“I’ve had entertainment lawyers who I work with … say, ‘I’ve never seen anyone do what you just did,’” said Redford. “And I say it’s that DIY thing … That’s part of punk. Not asking for permission to be what you want to be. And through trial and error just going out and doing it.”

Soon after Redford began work on the project, the film that had begun as the story of Green Day’s early years changed.


“I was trying to come up with these lines and ideas and the fun part was Billie and Mike coming to the studio and we’d throw names up against the board. ‘Hey, let’s get that person.’ And before you knew it, it was like all the people we didn’t think we could get, we were getting … This thing’s growing. It’s getting crazy. And one day Billie came in and he goes, ‘I think this is about more than Green Day.’”

In all Redford and his crew amassed and catalogued over 35,000 photos, 10,000 fliers, and 500 live clips documenting the East Bay punk scene. Redford is deeply grateful to the veterans of the scene for their generosity in sharing their valuable memories and artifacts, but it’s arguable that he earned their generosity.

“I speak fluent burnout because I am kind of a burnout. I had to be compassionate. I had to speak with conviction. I had to do some weird stuff, and I had to show up at a diner after midnight to talk to somebody about being part of this … I had to do my best to ease their minds.”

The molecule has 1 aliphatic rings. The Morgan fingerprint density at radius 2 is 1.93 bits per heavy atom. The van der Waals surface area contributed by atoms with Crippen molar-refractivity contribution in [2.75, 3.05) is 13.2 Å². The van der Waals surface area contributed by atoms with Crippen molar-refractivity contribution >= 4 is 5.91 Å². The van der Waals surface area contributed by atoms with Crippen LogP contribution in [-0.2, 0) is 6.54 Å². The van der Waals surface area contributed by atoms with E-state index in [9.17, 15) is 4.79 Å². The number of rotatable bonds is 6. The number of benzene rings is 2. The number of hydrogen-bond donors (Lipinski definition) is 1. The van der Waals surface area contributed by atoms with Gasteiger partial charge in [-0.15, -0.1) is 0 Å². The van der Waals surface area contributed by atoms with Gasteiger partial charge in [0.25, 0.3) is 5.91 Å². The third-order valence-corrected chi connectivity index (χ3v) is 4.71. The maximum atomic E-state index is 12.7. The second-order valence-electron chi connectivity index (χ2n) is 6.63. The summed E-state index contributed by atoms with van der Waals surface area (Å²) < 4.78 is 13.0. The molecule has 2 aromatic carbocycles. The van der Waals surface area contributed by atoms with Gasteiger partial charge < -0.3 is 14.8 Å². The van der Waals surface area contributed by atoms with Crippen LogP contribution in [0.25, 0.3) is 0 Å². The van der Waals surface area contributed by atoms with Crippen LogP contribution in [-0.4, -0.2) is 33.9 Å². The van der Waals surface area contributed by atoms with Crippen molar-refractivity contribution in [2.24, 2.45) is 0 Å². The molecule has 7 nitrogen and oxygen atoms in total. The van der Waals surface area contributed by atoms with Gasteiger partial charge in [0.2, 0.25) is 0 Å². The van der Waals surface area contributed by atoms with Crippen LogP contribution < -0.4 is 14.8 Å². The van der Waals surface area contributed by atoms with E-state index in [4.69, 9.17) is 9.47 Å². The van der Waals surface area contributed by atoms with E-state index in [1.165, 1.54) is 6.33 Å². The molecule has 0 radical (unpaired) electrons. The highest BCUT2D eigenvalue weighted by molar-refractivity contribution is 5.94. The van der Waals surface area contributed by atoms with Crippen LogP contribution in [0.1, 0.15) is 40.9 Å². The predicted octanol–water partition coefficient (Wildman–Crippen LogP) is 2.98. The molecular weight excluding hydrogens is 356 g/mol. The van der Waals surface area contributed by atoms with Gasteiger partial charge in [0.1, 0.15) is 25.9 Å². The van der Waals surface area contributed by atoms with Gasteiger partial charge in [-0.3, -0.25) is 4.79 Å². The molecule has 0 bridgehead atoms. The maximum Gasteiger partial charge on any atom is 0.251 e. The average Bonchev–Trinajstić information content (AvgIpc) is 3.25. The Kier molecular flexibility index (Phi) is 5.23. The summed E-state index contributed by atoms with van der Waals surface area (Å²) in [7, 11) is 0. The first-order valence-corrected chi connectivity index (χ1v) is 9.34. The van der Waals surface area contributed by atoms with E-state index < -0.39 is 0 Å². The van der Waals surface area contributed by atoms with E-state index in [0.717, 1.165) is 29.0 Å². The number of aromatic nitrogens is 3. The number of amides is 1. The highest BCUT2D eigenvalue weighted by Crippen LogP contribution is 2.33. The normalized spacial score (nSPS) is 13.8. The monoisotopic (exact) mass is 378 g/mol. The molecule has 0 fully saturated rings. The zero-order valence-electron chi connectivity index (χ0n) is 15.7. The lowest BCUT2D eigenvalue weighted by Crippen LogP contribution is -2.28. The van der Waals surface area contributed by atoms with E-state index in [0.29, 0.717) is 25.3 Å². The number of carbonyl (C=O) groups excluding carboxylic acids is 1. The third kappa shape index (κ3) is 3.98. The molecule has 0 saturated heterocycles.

Easing people’s minds was crucial because there were suspicions about the motivation for the project. Was it just an attempt by Green Day to “place themselves in punk?”

Redford said this concern could not be further from the truth.

“It really is Green Day shining their light on them. The distributors are like, ‘For all your Duff McKagans and Kirk Hammetts and these people, there’s like a hundred people in this movie that nobody knows about.” It would be reasonable to worry about the film’s marketability, “but Green Day doesn’t care.”

“The big complaint by a lot of people was, ‘How can Green Day make a movie about punk?’ And my answer is, because they’re punk.” And “if we’re talking about East Bay punk, it’s a particular kind of punk that came out of here.”

It is a positive punk that believes that “with adversity you try to build and make something good happen and good things can come out of that … Okay, so hardcore shows are violent, you’re getting ripped off by Ruthie’s, you’re getting your ass beat by a national(ist) skinhead, whatever’s going on … make some rules, try to come together, try to build something, try to make something good.”

Redford believes one of the key reasons a punk club flourished in Berkeley was Jim Widess, the man who owns the caning shop that Gilman is housed in. “He puts flutes on pigeons. That’s his thing … Total hippie, total welcoming Berkeleyite,” he said. Redford also credits Gilman founder Tim Yohannan, an “educated East Coast Red … He was a good old American communist … That’s why Gilman’s here 30 years on — rules.”

As for how the filmmaking collaboration went, Redford said Armstrong had three rules at the outset: “Don’t focus on nostalgia, (use) diverse voices, (and) don’t focus on the acrimony, the back-biting. Focus on people’s contributions.”

And his final advice to the first-time director? “‘Focus on love; focus on life; don’t read the reviews.”

Turn it Around: The Story of East Bay Punk has its world premiere at the 16th San Francisco Documentary Festival on May 31. Though advance tickets for the event are sold out, tickets are still available for the June 2 screening. Additional screenings in San Francisco and the East Bay will follow.